Years later, when Lasorda spotted Raymond in the lobby of the baseball winter meeting, he reviewed the fights of his friends one by one. This is the entire content of Lasorda’s performance. Lasorda always asks Raymond about his father Tubby, who is a long-term football coach at the University of Delaware.
Raymond said: “Except for his family, his close friends and the Dodge family, the biggest sadness is baseball, because Tommy is the best ambassador.” “We are no longer like Tommy Lasorda. ) Or Earl Weaver or Tug McGraw or Jay Johnstone. These people seem to have been eliminated. With the travel movement Development, and the emphasis on performance and analysis, all of this, we are losing some of the best parts of baseball, and we became obsessed with something when we were young. Characters like Tommy provide a wonder Window frame.”
Valentin (he is a colorful character himself) agreed with this idea, but he emphasized Lasorda’s role as a visionary. He saw the hills in the distance overlooking the Dodger Stadium. ). He opened clinics around the world, learned Spanish and won championships, such as Fernando Valenzuela, one of the earliest baseball stars from Mexico, and Hideo Nomo, the first MLB all-star player from Japan.
For lovers, Lasorda has inherited the blood of the Dodgers and other teams’ hall of fame directors, Branch Rickey, who brought Jackie Robinson into the profession and developed the blueprint for the modern farm system .
Valentin said: “Tommy is on the baton of doing things.” “He is an old Italian with the old Italian way, but to some extent, with a high school education, he knows that the world is changing and baseball needs Change accordingly.”
Perhaps LaSorda’s most profound legacy is the way he changed his role as a manager. Although Alstom may be out of reach, LaSorda is an unabashed cheerleader for his players, creating an environment where young players flourish and inspiring as few players as possible.
LaSorda’s masterpiece is the 1988 World Series, and the majestic Oakland track and field competition. The Dodgers stole the first game in a fascinating home run by Kirk Gibson, and pitcher Orel Hershiser won twice. But in Game 4, their other victory was all Lasorda, whose patchwork lineup had fewer home runs than Oakland’s Jose Canseco himself.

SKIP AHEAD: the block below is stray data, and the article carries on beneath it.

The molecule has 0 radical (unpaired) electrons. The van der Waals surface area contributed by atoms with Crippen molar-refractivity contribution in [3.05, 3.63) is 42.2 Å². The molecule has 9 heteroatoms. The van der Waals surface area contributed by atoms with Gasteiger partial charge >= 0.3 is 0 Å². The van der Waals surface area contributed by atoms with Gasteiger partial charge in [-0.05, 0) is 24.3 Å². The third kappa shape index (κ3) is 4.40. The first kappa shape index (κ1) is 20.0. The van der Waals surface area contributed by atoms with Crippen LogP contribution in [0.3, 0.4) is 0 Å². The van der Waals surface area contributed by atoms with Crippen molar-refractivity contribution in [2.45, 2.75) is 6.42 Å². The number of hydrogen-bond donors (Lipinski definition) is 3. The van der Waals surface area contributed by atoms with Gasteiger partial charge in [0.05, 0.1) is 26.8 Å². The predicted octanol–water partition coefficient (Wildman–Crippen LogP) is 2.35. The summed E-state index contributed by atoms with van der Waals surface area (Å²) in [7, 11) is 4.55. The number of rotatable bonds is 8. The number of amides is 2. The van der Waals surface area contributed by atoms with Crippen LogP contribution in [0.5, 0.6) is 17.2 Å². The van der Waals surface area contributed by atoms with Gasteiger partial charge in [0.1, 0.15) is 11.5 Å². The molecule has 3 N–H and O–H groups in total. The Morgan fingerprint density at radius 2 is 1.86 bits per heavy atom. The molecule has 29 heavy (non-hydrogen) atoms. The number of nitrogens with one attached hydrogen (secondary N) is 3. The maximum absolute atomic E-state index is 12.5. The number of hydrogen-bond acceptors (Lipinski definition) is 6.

In the NBC pre-game show, Bob Costas praised the Dodgers’ pitching, but called their lineup “one of the weakest teams ever to compete in the World Series.” Lasorda, who was watching in the clubhouse, shattered the wall with resentment.
“Did you hear what Costas was saying? He said that you are the worst offensive team ever!Mickey Hatcher, who finished third in super batting, said that he recalled Lasorda’s novels. “Oh, man, he is stirring it. Of course, when we went out to the game, the players yelled and Costas didn’t know what happened. But Tommy kept feeding everyone.”
Costas completed the pre-match performance with the help of the audience’s canoe, starting from the first base position on the grass. He stayed in the national anthem field and didn’t know that Lasorda had seen his analysis, let alone used it to rally the Dodgers.
“I’m standing next to Hershiser, Hershiser standing at the end of the line, with his heart on his head during the national anthem,” Costas said recently. “He looked down at his shoulder and walked out from the corner of his mouth,’Boy, Tommy really made the guys listen to what you said.’ I was taken aback, “What the hell is he talking about? “
“Then they won, and Lasorda then collaborated a lot with Marv Albert on TV. And he kept blinking at me!”
That night, the Dodgers gave up softball and marked a run on a pass, a turnover and two ground balls. They won the championship after one game, and when they finally regained the championship, finally, their biggest fan was there.
“The most important thing about Tommy is his passion and love for games,” Claire said. “This is what drives him. This is what enables him to play professional baseball. This is something he had when he was young. This is something he has never lost.”